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Blindness and Insight in 3D

3D glasses are making a comeback–again. The investment history of that little device must be a trail of broken dreams, but they probably said that about the lint rollers. Before looking ahead, however, let’s not forget our glorious past:

This is one version of the classic Life Magazine photograph of the audience watching the first 3D color motion picture. It’s been a while since people dressed up to go to the movie theater. The date was 1952, and since then this image has become emblematic of all that was odd, dispensable, or dangerous about the 1950s. We see the American middle class lined up in rows, willingly clouding their vision to be transfixed by the mass media on behalf of civic conformity. Serious, silent, formal, and numbingly uniform–what’s not to like?

It’s easy now to look at the 1952 photo and imagine the audience is auditioning for “Invasion of the Body Snatchers.” And unfair, of course. They will have been a diverse mix of individuals having a good time going to the movies, much as people do today. And the glasses disturb in part because they remind us that the cinematic experience is always an illusion created by equipment. That said, the image does provide a window into the culture of the time, and thus a basis for comparison with more recent attempts to use 3D technologies. So, let’s take a look at this year’s model:

Cool, huh? This happy camper is watching a college football game in 3D in Las Vegas. Obviously the glasses have gotten a fashion upgrade. The photo suggests other changes as well. Now we see not the mass audience of 1950s popular culture, but instead a single individual relatively isolated from those in the soft focus background. Now the photographer zeros in on the individual’s experience, and his happiness clearly is his own and not related to those around him. He is illuminated, as if the spectacle is being produced just for him. Or at least for those like him–the niche audience able to afford the trip to Vegas and whatever else went into this show.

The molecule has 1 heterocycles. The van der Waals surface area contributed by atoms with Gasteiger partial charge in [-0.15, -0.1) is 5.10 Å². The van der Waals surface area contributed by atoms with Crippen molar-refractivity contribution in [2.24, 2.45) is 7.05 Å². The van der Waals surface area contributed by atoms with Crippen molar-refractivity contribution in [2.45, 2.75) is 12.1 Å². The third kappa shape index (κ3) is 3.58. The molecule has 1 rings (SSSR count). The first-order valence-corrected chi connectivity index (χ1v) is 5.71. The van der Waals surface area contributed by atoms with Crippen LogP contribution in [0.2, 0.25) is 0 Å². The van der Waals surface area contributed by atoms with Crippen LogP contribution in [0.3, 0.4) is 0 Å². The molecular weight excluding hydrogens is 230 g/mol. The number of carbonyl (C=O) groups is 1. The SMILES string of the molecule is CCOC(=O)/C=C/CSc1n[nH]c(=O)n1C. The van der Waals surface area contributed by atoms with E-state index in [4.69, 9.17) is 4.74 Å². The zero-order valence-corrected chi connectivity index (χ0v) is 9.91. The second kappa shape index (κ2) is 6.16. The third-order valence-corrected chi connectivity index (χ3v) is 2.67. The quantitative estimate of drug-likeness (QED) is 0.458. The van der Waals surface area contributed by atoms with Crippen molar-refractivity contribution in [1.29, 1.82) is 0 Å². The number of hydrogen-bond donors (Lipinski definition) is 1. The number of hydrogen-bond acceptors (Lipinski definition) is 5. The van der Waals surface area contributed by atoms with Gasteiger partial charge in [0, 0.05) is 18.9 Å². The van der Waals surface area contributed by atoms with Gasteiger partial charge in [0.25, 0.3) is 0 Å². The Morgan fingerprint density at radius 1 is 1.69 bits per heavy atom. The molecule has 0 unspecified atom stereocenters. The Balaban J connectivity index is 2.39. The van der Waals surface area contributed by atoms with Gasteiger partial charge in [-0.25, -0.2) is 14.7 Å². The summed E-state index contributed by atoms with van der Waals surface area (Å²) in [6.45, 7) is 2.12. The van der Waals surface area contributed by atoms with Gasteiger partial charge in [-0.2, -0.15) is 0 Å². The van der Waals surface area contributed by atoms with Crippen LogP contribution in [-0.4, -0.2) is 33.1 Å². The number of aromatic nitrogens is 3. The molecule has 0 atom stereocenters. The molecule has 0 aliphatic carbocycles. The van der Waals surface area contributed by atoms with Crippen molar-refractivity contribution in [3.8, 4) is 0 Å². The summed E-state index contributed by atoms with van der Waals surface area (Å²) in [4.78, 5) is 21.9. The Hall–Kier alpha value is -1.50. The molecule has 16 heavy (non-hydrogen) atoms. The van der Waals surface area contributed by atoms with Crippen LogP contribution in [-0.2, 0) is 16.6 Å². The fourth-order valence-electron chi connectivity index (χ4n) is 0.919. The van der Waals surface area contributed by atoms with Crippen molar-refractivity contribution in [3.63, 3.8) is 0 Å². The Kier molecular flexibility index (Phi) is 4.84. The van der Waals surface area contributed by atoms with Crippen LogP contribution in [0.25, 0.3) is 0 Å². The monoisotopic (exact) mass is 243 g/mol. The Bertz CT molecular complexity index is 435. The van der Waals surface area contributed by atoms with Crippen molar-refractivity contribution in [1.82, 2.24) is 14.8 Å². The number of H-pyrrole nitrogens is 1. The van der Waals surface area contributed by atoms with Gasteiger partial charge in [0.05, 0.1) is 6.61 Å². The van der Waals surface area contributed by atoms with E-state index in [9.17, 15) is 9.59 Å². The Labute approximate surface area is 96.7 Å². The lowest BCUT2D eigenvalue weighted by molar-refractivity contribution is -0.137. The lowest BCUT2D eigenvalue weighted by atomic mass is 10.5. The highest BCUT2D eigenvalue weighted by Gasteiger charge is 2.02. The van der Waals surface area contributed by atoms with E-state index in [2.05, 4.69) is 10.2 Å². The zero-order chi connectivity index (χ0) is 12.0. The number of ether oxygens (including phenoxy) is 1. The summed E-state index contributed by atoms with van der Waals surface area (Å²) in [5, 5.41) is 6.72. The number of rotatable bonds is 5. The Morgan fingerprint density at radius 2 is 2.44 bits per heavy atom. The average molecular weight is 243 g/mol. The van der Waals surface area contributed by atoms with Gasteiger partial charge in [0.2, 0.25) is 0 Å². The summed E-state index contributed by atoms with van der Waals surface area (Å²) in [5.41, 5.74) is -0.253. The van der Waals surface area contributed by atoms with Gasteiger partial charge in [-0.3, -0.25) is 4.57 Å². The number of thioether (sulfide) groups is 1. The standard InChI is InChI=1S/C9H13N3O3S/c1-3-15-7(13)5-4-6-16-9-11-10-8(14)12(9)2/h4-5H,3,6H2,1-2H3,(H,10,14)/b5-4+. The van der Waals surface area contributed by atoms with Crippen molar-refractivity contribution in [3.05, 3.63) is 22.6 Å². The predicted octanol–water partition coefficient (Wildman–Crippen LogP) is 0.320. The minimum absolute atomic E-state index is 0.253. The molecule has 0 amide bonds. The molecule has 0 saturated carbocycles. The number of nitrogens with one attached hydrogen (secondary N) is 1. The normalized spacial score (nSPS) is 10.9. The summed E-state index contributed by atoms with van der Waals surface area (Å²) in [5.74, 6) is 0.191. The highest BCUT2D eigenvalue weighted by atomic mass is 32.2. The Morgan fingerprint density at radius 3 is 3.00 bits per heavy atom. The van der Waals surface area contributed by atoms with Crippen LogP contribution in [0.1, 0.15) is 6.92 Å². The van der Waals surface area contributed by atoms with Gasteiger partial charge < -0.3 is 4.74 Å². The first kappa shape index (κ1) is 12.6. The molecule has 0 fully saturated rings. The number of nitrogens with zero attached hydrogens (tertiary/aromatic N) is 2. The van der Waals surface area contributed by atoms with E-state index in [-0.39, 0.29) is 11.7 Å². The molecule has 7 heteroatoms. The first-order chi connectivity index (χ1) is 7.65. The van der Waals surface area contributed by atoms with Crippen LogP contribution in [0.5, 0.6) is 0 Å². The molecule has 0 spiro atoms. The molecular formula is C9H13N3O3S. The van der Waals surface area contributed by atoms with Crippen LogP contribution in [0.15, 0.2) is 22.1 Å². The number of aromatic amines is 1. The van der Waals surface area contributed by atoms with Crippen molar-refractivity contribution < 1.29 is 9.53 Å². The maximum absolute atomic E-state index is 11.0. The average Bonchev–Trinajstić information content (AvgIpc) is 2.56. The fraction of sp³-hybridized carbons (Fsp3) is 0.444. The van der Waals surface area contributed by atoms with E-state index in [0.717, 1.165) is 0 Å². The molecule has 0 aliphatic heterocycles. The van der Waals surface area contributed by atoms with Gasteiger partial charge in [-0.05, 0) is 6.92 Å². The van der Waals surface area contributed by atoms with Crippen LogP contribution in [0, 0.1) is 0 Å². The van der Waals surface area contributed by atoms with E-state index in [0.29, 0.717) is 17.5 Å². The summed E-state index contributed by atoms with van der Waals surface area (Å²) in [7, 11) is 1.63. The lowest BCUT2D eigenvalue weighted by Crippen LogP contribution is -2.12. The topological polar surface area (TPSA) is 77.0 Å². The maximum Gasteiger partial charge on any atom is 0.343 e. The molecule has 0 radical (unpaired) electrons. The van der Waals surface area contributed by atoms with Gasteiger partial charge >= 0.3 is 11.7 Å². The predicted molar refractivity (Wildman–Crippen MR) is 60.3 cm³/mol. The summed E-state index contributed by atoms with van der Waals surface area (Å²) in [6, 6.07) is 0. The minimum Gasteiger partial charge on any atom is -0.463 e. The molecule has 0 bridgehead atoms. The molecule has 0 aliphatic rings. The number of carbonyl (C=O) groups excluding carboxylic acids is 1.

This inversion from the mass audience to the isolated spectator can be read as a shift from a culture of collective solidarity to one focused on individual autonomy. Conformity is not a problem, and as for the rest, well, let the market take care of that. As with better eyewear and improved projection, this is supposed to be progress: whereas the eyepieces in the first photo are dark, his lenses are shining with enlightenment.

And it may be progress. The audience in 1952 was watching “Bwana Devil,” which is all one need say about that. At the same time, one can’t help but think that this is a case of the same thing coming around again. What people need from their media today is not more “life-like” film and video projection but an upgrade in content.

And perhaps now more than ever, we don’t need glasses that make it easier to not see those around us.

Photographs by J. R. Eyerman/LIFE and Jae C Hong/AP.

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Blindness and Insight in 3D

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